5 Things Everyone Gets Wrong About Using CBD For Inflammation, Gut Health & Anxiety
Because of its close relationship with marijuana, there's a lot of stigma surrounding cannabidiol, abbreviated as CBD. But as with many stigmas, like those related to mental health issues or addiction, CBD's stigma stems from misinformation or a lack of knowledge about the real complexities of an issue. Sadly, trying to educate yourself on CBD can leave you totally confused and reading a lot of conflicting information. For example, one website will claim that CBD is the ultimate insomnia cure, while another says that it's an all-natural energy stimulant that can keep you up at night. One article will tell you that CBD is absorbed through the skin, and the next will say that can't possibly be true. These different pieces of information are hard to put together into one cohesive understanding—or even any kind of understanding at all.
Sometimes when a topic is complex or overwhelming, it's easier to start with what you know is wrong before you turn to facts that you think might be true. It's kind of like changing careers: Making a list of jobs you know you don't want feels a lot less daunting than making a list of those you do. With that in mind, here are five major misconceptions about CBD:
1. CBD is made from hemp.
We're really starting out with a bang! But this one is absolutely critical. CBD is one of the many chemical compounds present in the Cannabis sativa plant, which includes both marijuana and hemp. These compounds are often referred to as phytocannabinoids. Phyto tells us that they come from a plant and cannabinoid is the name given to a group of closely related compounds found both inside and outside the body. Here's a deep dive into the difference between hemp and marijuana. Basically, you just need to remember that they are both cannabis, and CBD can be derived from either.
2. CBD is THC without the high.
Historically (and when we were in high school), the only cannabinoid people really cared about was THC—which is responsible for the mind-altering effects of marijuana. But as CBD quickly gains recognition in both the medical and wellness communities, it's easy to assume that the only difference between THC and CBD has to do with intoxication. That's entirely untrue. Because though they are both from the same plant, they are two completely distinct compounds that interact very differently in the body. CBD is considered nonintoxicating, but we fail to recognize its unique nature when we assume it's just THC without the high.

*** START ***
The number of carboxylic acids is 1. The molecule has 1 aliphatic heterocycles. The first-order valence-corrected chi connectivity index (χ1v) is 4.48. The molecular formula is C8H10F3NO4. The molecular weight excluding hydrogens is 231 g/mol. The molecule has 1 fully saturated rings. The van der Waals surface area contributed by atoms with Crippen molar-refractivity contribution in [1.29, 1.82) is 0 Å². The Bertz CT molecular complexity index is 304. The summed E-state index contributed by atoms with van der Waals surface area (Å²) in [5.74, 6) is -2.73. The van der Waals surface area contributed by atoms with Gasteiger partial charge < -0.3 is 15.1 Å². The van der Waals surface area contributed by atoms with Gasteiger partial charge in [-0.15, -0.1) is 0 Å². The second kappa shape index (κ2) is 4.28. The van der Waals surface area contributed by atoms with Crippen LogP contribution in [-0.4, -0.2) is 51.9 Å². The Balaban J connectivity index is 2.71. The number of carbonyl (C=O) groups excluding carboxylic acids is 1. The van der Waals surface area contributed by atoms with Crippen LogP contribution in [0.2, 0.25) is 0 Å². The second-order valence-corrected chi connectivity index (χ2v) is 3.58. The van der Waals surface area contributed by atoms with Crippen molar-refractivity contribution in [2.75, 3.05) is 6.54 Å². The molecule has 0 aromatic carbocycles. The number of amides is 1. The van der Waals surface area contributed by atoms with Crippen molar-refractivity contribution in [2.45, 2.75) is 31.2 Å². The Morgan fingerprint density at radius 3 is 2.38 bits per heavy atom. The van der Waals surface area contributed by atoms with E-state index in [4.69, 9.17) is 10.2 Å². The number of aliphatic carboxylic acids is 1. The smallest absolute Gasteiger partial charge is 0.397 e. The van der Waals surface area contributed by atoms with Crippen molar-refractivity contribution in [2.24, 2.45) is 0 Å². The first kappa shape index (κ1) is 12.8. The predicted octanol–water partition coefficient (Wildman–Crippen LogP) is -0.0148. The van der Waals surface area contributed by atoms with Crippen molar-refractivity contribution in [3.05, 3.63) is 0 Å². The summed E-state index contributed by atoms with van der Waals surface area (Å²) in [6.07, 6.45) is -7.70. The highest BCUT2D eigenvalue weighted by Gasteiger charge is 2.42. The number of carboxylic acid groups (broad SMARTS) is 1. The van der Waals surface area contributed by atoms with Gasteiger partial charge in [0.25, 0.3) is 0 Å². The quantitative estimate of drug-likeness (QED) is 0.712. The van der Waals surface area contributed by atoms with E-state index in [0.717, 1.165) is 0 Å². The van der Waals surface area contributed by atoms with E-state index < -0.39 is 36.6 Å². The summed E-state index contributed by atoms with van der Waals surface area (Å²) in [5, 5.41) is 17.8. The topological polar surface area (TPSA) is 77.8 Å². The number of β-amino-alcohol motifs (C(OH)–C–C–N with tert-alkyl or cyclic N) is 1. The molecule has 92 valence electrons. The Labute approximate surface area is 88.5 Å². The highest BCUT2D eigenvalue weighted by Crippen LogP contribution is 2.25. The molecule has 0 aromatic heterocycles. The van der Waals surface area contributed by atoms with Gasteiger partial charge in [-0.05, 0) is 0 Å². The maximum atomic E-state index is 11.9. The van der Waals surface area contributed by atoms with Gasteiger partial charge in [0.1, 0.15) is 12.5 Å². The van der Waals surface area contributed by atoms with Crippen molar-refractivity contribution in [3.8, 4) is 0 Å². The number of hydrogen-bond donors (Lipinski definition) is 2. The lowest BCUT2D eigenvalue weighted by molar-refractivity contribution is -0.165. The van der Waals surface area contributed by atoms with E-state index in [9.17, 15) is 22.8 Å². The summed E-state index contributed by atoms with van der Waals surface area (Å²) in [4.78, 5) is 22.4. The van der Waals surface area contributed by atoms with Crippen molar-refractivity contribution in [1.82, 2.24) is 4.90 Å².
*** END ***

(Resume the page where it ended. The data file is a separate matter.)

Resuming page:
3. CBD is nonpsychoactive.
So now that we've gotten No. 2 out of the way, let's get more specific about how CBD actually affects the body and the brain. To be clear: CBD will not get you stoned. But it does have some sort of effect on the brain, and therefore the word I and a lot of other CBD experts prefer to use when describing it is nonintoxicating. Psychoactive means "affecting the mind or behavior," and because CBD has known effects on the brain and is used as a treatment for anxiety, PTSD, seizure disorders, and depression (and the list goes on), by nature it can't really be described as "nonpsychoactive."
4. CBD is legal in all 50 states.
If I had a penny for every time I read or heard someone say that CBD was legal in all 50 states! In fact, I've frequently heard this from people who sell CBD. Now, to resist opening a massive can of worms and asking you to read all of Chapter 3 (where I talk about the legal status of CBD in detail) right now, let's just leave it at this: Under federal law, CBD is classified as a Schedule 1 substance because it's derived from Cannabis sativa, which falls under the same class. That being said, various laws have been passed that allow CBD to be extracted and then manufactured, sold, studied, and taken as long as some specific requirements are met. More on this later, I promise.
5. CBD is only for crunchy granola people.
A lot of people think CBD is only for "alternative" people who also lather themselves in Aztec clay and brew their own kombucha. And while there is absolutely nothing wrong with Aztec clay, CBD was actually first described by an Israeli scientist in a white lab coat and was made famous in the United States by a 5-year-old girl named Charlotte. Some of the biggest movers and shakers in the CBD industry have been parents and scientists and teachers, many of whom admitted they were against the legalization of cannabis until they discovered CBD. It has also caused quite a few high-profile doctors—including Dr. Sanjay Gupta, a famous neurosurgeon and Emmy Award–winning medical reporter—to completely change their tune on cannabis. That being said, the crunchy granola wellness industry people have definitely welcomed CBD with open arms too.
Gretchen Lidicker is an mbg health contributor, content strategist, and the author of CBD Oil Everyday Secrets: A Lifestyle Guide to Hemp-Derived Health and Wellness and Magnesium Everyday Secrets: A Lifestyle Guide to Epsom Salts, Magnesium Oil, and Nature's Relaxation Mineral. She holds a B.S. in biology and earned her master’s degree in physiology with a concentration in complementary and alternative medicine from Georgetown University.